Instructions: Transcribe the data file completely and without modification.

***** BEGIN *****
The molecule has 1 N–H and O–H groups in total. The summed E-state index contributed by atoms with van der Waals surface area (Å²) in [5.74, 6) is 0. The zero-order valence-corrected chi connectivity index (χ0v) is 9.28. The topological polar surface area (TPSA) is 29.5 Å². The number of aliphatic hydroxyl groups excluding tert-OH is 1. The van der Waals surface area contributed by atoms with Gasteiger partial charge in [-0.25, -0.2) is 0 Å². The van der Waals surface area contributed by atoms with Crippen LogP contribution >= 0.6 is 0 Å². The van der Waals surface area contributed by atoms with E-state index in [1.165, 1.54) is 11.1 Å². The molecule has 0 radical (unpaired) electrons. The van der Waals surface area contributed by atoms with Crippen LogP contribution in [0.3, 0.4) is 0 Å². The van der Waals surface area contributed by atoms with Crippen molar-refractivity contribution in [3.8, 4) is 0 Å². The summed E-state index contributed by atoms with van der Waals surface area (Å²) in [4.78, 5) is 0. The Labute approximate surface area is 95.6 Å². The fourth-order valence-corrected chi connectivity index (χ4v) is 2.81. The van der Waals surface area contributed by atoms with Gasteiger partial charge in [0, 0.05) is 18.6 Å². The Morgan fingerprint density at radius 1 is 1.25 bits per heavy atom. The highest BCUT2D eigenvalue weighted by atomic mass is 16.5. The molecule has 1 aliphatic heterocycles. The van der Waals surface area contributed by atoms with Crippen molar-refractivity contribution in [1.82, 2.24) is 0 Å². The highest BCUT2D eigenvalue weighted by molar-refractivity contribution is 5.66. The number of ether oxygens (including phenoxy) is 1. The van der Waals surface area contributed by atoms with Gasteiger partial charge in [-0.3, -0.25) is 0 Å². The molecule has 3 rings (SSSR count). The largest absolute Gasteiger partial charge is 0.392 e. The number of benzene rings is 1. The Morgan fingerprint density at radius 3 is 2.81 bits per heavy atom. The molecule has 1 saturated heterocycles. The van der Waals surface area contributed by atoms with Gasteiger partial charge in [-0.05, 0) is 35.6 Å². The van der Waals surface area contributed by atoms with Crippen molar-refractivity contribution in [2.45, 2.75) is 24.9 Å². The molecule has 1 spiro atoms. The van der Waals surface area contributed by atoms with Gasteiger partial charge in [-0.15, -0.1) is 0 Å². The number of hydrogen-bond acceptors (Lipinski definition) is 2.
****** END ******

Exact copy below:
The molecule has 1 N–H and O–H groups in total. The summed E-state index contributed by atoms with van der Waals surface area (Å²) in [5.74, 6) is 0. The zero-order valence-corrected chi connectivity index (χ0v) is 9.28. The topological polar surface area (TPSA) is 29.5 Å². The number of aliphatic hydroxyl groups excluding tert-OH is 1. The van der Waals surface area contributed by atoms with Gasteiger partial charge in [-0.25, -0.2) is 0 Å². The van der Waals surface area contributed by atoms with Crippen LogP contribution >= 0.6 is 0 Å². The van der Waals surface area contributed by atoms with E-state index in [1.165, 1.54) is 11.1 Å². The molecule has 0 radical (unpaired) electrons. The van der Waals surface area contributed by atoms with Crippen LogP contribution in [0.3, 0.4) is 0 Å². The van der Waals surface area contributed by atoms with Crippen molar-refractivity contribution in [3.8, 4) is 0 Å². The summed E-state index contributed by atoms with van der Waals surface area (Å²) in [4.78, 5) is 0. The Labute approximate surface area is 95.6 Å². The fourth-order valence-corrected chi connectivity index (χ4v) is 2.81. The van der Waals surface area contributed by atoms with Gasteiger partial charge in [0, 0.05) is 18.6 Å². The Morgan fingerprint density at radius 1 is 1.25 bits per heavy atom. The highest BCUT2D eigenvalue weighted by atomic mass is 16.5. The molecule has 1 aliphatic heterocycles. The van der Waals surface area contributed by atoms with Crippen molar-refractivity contribution in [1.82, 2.24) is 0 Å². The highest BCUT2D eigenvalue weighted by molar-refractivity contribution is 5.66. The number of ether oxygens (including phenoxy) is 1. The van der Waals surface area contributed by atoms with Gasteiger partial charge in [-0.3, -0.25) is 0 Å². The molecule has 3 rings (SSSR count). The largest absolute Gasteiger partial charge is 0.392 e. The number of benzene rings is 1. The Morgan fingerprint density at radius 3 is 2.81 bits per heavy atom. The molecule has 1 saturated heterocycles. The van der Waals surface area contributed by atoms with Gasteiger partial charge in [-0.05, 0) is 35.6 Å². The van der Waals surface area contributed by atoms with Crippen molar-refractivity contribution in [2.45, 2.75) is 24.9 Å². The molecule has 1 spiro atoms. The van der Waals surface area contributed by atoms with Gasteiger partial charge in [-0.15, -0.1) is 0 Å². The number of hydrogen-bond acceptors (Lipinski definition) is 2.